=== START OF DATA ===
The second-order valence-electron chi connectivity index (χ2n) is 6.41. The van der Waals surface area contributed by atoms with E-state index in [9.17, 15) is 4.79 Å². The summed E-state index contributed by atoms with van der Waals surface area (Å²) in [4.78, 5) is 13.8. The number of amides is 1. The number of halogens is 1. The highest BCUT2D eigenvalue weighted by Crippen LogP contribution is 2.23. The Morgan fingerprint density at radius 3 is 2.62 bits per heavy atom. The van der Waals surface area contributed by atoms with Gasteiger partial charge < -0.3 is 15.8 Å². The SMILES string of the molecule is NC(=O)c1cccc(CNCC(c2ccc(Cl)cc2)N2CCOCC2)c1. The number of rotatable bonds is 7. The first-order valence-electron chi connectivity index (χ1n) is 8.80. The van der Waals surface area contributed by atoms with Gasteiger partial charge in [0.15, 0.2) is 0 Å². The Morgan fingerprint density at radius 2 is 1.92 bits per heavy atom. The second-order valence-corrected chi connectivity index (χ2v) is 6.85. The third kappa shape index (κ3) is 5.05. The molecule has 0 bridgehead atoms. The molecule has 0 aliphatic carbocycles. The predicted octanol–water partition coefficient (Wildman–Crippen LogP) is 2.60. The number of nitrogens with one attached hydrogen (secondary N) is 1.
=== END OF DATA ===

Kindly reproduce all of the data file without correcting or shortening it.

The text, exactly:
The second-order valence-electron chi connectivity index (χ2n) is 6.41. The van der Waals surface area contributed by atoms with E-state index in [9.17, 15) is 4.79 Å². The summed E-state index contributed by atoms with van der Waals surface area (Å²) in [4.78, 5) is 13.8. The number of amides is 1. The number of halogens is 1. The highest BCUT2D eigenvalue weighted by Crippen LogP contribution is 2.23. The Morgan fingerprint density at radius 3 is 2.62 bits per heavy atom. The van der Waals surface area contributed by atoms with Gasteiger partial charge < -0.3 is 15.8 Å². The SMILES string of the molecule is NC(=O)c1cccc(CNCC(c2ccc(Cl)cc2)N2CCOCC2)c1. The number of rotatable bonds is 7. The first-order valence-electron chi connectivity index (χ1n) is 8.80. The van der Waals surface area contributed by atoms with Gasteiger partial charge in [0.15, 0.2) is 0 Å². The Morgan fingerprint density at radius 2 is 1.92 bits per heavy atom. The second-order valence-corrected chi connectivity index (χ2v) is 6.85. The third kappa shape index (κ3) is 5.05. The molecule has 0 bridgehead atoms. The molecule has 0 aliphatic carbocycles. The predicted octanol–water partition coefficient (Wildman–Crippen LogP) is 2.60. The number of nitrogens with one attached hydrogen (secondary N) is 1.